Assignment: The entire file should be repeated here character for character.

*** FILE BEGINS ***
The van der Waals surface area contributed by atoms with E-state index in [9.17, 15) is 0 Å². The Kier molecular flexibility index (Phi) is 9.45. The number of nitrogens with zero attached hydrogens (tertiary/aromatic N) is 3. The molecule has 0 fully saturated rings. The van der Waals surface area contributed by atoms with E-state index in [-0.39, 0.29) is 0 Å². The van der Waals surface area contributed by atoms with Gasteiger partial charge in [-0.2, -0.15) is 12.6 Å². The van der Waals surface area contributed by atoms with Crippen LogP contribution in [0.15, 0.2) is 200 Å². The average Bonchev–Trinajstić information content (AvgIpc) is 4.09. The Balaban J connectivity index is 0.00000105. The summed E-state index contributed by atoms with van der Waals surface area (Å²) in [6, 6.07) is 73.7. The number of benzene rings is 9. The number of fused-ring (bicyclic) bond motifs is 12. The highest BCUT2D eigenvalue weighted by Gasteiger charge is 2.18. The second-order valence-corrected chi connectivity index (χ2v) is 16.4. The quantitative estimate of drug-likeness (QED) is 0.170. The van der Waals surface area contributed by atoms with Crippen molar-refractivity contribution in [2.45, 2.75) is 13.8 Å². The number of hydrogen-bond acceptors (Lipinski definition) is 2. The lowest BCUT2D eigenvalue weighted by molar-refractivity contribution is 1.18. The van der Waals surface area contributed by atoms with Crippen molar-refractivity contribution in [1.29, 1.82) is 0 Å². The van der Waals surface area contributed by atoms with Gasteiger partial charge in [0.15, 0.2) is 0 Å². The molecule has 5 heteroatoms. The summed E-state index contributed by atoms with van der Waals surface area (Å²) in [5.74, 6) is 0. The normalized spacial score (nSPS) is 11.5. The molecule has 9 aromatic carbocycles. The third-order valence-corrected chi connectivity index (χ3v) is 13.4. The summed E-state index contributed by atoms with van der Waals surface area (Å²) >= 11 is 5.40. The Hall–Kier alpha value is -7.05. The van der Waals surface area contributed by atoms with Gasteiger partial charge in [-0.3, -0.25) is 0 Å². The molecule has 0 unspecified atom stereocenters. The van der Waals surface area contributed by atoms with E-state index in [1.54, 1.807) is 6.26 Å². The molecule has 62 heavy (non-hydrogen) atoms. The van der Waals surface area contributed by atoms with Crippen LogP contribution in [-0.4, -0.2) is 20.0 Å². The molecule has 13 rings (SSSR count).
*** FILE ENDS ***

The van der Waals surface area contributed by atoms with E-state index in [9.17, 15) is 0 Å². The Kier molecular flexibility index (Phi) is 9.45. The number of nitrogens with zero attached hydrogens (tertiary/aromatic N) is 3. The molecule has 0 fully saturated rings. The van der Waals surface area contributed by atoms with E-state index in [-0.39, 0.29) is 0 Å². The van der Waals surface area contributed by atoms with Gasteiger partial charge in [-0.2, -0.15) is 12.6 Å². The van der Waals surface area contributed by atoms with Crippen LogP contribution in [0.15, 0.2) is 200 Å². The average Bonchev–Trinajstić information content (AvgIpc) is 4.09. The Balaban J connectivity index is 0.00000105. The summed E-state index contributed by atoms with van der Waals surface area (Å²) in [6, 6.07) is 73.7. The number of benzene rings is 9. The number of fused-ring (bicyclic) bond motifs is 12. The highest BCUT2D eigenvalue weighted by Gasteiger charge is 2.18. The second-order valence-corrected chi connectivity index (χ2v) is 16.4. The quantitative estimate of drug-likeness (QED) is 0.170. The van der Waals surface area contributed by atoms with Crippen molar-refractivity contribution in [2.45, 2.75) is 13.8 Å². The number of hydrogen-bond acceptors (Lipinski definition) is 2. The lowest BCUT2D eigenvalue weighted by molar-refractivity contribution is 1.18. The van der Waals surface area contributed by atoms with Crippen molar-refractivity contribution in [1.29, 1.82) is 0 Å². The van der Waals surface area contributed by atoms with Gasteiger partial charge in [0.15, 0.2) is 0 Å². The molecule has 5 heteroatoms. The summed E-state index contributed by atoms with van der Waals surface area (Å²) in [5.74, 6) is 0. The normalized spacial score (nSPS) is 11.5. The molecule has 9 aromatic carbocycles. The third-order valence-corrected chi connectivity index (χ3v) is 13.4. The summed E-state index contributed by atoms with van der Waals surface area (Å²) >= 11 is 5.40. The Hall–Kier alpha value is -7.05. The van der Waals surface area contributed by atoms with Gasteiger partial charge in [-0.3, -0.25) is 0 Å². The molecule has 0 unspecified atom stereocenters. The van der Waals surface area contributed by atoms with E-state index in [1.54, 1.807) is 6.26 Å². The molecule has 62 heavy (non-hydrogen) atoms. The van der Waals surface area contributed by atoms with Crippen LogP contribution in [-0.4, -0.2) is 20.0 Å². The molecule has 13 rings (SSSR count).